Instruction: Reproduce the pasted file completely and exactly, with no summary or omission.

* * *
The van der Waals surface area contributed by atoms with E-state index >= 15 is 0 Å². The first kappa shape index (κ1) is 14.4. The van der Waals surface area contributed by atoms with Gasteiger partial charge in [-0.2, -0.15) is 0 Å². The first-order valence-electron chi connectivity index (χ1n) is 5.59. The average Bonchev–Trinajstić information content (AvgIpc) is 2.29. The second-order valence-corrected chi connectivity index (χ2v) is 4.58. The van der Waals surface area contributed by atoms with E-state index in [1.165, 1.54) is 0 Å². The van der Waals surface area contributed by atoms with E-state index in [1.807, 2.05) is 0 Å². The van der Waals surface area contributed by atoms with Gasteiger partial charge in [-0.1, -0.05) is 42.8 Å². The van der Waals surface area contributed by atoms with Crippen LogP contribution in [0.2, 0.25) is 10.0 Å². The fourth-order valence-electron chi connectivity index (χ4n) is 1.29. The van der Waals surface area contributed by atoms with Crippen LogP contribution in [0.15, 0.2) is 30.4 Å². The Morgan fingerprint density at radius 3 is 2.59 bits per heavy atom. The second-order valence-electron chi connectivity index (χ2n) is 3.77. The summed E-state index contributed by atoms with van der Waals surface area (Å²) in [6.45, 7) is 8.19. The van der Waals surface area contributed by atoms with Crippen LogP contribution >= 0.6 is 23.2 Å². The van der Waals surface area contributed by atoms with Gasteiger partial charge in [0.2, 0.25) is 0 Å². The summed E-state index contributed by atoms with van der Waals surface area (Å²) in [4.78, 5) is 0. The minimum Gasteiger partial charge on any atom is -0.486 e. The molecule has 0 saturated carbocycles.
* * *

The van der Waals surface area contributed by atoms with E-state index >= 15 is 0 Å². The first kappa shape index (κ1) is 14.4. The van der Waals surface area contributed by atoms with Gasteiger partial charge in [-0.2, -0.15) is 0 Å². The first-order valence-electron chi connectivity index (χ1n) is 5.59. The average Bonchev–Trinajstić information content (AvgIpc) is 2.29. The second-order valence-corrected chi connectivity index (χ2v) is 4.58. The van der Waals surface area contributed by atoms with E-state index in [1.165, 1.54) is 0 Å². The van der Waals surface area contributed by atoms with E-state index in [1.807, 2.05) is 0 Å². The van der Waals surface area contributed by atoms with Gasteiger partial charge in [-0.1, -0.05) is 42.8 Å². The van der Waals surface area contributed by atoms with Crippen LogP contribution in [0.2, 0.25) is 10.0 Å². The fourth-order valence-electron chi connectivity index (χ4n) is 1.29. The van der Waals surface area contributed by atoms with Crippen LogP contribution in [0.15, 0.2) is 30.4 Å². The Morgan fingerprint density at radius 3 is 2.59 bits per heavy atom. The second-order valence-electron chi connectivity index (χ2n) is 3.77. The summed E-state index contributed by atoms with van der Waals surface area (Å²) in [6.45, 7) is 8.19. The van der Waals surface area contributed by atoms with Crippen LogP contribution >= 0.6 is 23.2 Å². The van der Waals surface area contributed by atoms with Gasteiger partial charge in [0.2, 0.25) is 0 Å². The summed E-state index contributed by atoms with van der Waals surface area (Å²) in [4.78, 5) is 0. The minimum Gasteiger partial charge on any atom is -0.486 e. The molecule has 0 saturated carbocycles.